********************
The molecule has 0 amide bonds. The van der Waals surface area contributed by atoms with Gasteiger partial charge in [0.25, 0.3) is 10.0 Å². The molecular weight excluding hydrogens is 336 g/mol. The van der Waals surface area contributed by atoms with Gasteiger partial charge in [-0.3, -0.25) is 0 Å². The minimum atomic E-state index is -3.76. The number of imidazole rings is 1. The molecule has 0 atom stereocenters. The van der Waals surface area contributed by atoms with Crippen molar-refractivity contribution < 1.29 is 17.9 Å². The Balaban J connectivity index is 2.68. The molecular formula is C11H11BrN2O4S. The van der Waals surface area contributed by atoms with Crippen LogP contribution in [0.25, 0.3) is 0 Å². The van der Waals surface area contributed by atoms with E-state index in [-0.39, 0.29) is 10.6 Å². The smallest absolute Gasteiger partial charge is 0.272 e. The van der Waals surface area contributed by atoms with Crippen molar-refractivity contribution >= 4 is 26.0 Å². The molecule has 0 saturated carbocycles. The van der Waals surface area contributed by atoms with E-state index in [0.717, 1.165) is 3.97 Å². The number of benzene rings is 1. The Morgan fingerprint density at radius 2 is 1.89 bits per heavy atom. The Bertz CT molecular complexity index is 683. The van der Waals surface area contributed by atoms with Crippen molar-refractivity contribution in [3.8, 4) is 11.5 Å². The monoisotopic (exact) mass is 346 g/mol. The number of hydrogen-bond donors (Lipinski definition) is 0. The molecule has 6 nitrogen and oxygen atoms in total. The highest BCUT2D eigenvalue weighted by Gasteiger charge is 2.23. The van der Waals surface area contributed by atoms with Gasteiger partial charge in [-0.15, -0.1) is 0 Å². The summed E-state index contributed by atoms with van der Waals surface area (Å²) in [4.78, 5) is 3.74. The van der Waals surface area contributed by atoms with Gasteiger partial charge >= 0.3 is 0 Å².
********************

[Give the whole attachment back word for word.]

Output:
The molecule has 0 amide bonds. The van der Waals surface area contributed by atoms with Gasteiger partial charge in [0.25, 0.3) is 10.0 Å². The molecular weight excluding hydrogens is 336 g/mol. The van der Waals surface area contributed by atoms with Gasteiger partial charge in [-0.3, -0.25) is 0 Å². The minimum atomic E-state index is -3.76. The number of imidazole rings is 1. The molecule has 0 atom stereocenters. The van der Waals surface area contributed by atoms with Crippen molar-refractivity contribution < 1.29 is 17.9 Å². The Balaban J connectivity index is 2.68. The molecular formula is C11H11BrN2O4S. The van der Waals surface area contributed by atoms with Crippen LogP contribution in [0.25, 0.3) is 0 Å². The van der Waals surface area contributed by atoms with E-state index in [-0.39, 0.29) is 10.6 Å². The smallest absolute Gasteiger partial charge is 0.272 e. The van der Waals surface area contributed by atoms with Crippen molar-refractivity contribution >= 4 is 26.0 Å². The molecule has 0 saturated carbocycles. The van der Waals surface area contributed by atoms with E-state index in [0.717, 1.165) is 3.97 Å². The number of benzene rings is 1. The Morgan fingerprint density at radius 2 is 1.89 bits per heavy atom. The Bertz CT molecular complexity index is 683. The van der Waals surface area contributed by atoms with Crippen molar-refractivity contribution in [3.8, 4) is 11.5 Å². The monoisotopic (exact) mass is 346 g/mol. The number of hydrogen-bond donors (Lipinski definition) is 0. The molecule has 6 nitrogen and oxygen atoms in total. The highest BCUT2D eigenvalue weighted by Gasteiger charge is 2.23. The van der Waals surface area contributed by atoms with Gasteiger partial charge in [-0.15, -0.1) is 0 Å². The summed E-state index contributed by atoms with van der Waals surface area (Å²) in [4.78, 5) is 3.74. The van der Waals surface area contributed by atoms with Gasteiger partial charge >= 0.3 is 0 Å².